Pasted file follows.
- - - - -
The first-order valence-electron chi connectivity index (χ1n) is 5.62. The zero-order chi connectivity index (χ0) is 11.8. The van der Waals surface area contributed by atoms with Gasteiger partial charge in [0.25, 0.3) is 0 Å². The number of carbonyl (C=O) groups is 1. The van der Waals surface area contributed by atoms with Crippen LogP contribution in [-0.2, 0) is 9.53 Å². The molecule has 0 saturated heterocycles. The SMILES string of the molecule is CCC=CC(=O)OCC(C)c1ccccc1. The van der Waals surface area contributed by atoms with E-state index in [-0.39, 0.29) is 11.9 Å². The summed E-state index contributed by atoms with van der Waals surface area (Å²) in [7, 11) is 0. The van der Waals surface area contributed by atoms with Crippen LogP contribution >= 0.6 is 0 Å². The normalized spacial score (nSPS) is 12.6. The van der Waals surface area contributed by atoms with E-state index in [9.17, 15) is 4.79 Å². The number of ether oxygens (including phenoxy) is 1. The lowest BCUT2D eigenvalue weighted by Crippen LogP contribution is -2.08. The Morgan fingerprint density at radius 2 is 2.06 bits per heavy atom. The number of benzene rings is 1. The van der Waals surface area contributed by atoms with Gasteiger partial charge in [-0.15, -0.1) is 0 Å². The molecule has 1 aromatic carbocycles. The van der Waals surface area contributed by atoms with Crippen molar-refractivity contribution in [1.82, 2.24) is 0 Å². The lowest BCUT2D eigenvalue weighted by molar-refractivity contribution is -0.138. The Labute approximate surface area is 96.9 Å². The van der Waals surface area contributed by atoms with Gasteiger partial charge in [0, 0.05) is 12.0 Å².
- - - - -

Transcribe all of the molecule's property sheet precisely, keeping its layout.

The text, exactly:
The first-order valence-electron chi connectivity index (χ1n) is 5.62. The zero-order chi connectivity index (χ0) is 11.8. The van der Waals surface area contributed by atoms with Gasteiger partial charge in [0.25, 0.3) is 0 Å². The number of carbonyl (C=O) groups is 1. The van der Waals surface area contributed by atoms with Crippen LogP contribution in [-0.2, 0) is 9.53 Å². The molecule has 0 saturated heterocycles. The SMILES string of the molecule is CCC=CC(=O)OCC(C)c1ccccc1. The van der Waals surface area contributed by atoms with E-state index in [-0.39, 0.29) is 11.9 Å². The summed E-state index contributed by atoms with van der Waals surface area (Å²) in [7, 11) is 0. The van der Waals surface area contributed by atoms with Crippen LogP contribution >= 0.6 is 0 Å². The normalized spacial score (nSPS) is 12.6. The van der Waals surface area contributed by atoms with E-state index in [9.17, 15) is 4.79 Å². The number of ether oxygens (including phenoxy) is 1. The lowest BCUT2D eigenvalue weighted by Crippen LogP contribution is -2.08. The Morgan fingerprint density at radius 2 is 2.06 bits per heavy atom. The number of benzene rings is 1. The van der Waals surface area contributed by atoms with Gasteiger partial charge in [-0.15, -0.1) is 0 Å². The molecule has 1 aromatic carbocycles. The van der Waals surface area contributed by atoms with Crippen molar-refractivity contribution in [1.82, 2.24) is 0 Å². The lowest BCUT2D eigenvalue weighted by molar-refractivity contribution is -0.138. The Labute approximate surface area is 96.9 Å². The van der Waals surface area contributed by atoms with Gasteiger partial charge in [0, 0.05) is 12.0 Å².